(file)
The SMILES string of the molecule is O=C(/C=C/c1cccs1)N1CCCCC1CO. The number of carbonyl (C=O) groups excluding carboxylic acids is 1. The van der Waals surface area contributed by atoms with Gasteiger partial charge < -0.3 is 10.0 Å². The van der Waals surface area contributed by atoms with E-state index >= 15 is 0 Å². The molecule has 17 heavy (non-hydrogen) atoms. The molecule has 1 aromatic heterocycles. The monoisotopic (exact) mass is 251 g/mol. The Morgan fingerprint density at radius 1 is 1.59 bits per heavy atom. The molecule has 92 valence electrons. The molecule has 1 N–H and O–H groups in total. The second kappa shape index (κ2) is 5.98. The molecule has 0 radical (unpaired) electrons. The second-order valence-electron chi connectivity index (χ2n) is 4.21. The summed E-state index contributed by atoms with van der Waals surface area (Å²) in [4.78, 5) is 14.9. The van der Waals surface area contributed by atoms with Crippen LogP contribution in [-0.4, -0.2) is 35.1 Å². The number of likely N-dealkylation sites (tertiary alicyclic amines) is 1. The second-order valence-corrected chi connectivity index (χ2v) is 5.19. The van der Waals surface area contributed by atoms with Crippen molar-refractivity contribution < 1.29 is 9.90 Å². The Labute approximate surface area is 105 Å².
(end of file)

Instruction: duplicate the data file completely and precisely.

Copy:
The SMILES string of the molecule is O=C(/C=C/c1cccs1)N1CCCCC1CO. The number of carbonyl (C=O) groups excluding carboxylic acids is 1. The van der Waals surface area contributed by atoms with Gasteiger partial charge < -0.3 is 10.0 Å². The van der Waals surface area contributed by atoms with E-state index >= 15 is 0 Å². The molecule has 17 heavy (non-hydrogen) atoms. The molecule has 1 aromatic heterocycles. The monoisotopic (exact) mass is 251 g/mol. The Morgan fingerprint density at radius 1 is 1.59 bits per heavy atom. The molecule has 92 valence electrons. The molecule has 1 N–H and O–H groups in total. The second kappa shape index (κ2) is 5.98. The molecule has 0 radical (unpaired) electrons. The second-order valence-electron chi connectivity index (χ2n) is 4.21. The summed E-state index contributed by atoms with van der Waals surface area (Å²) in [4.78, 5) is 14.9. The van der Waals surface area contributed by atoms with Crippen LogP contribution in [-0.4, -0.2) is 35.1 Å². The number of likely N-dealkylation sites (tertiary alicyclic amines) is 1. The second-order valence-corrected chi connectivity index (χ2v) is 5.19. The van der Waals surface area contributed by atoms with Crippen molar-refractivity contribution < 1.29 is 9.90 Å². The Labute approximate surface area is 105 Å².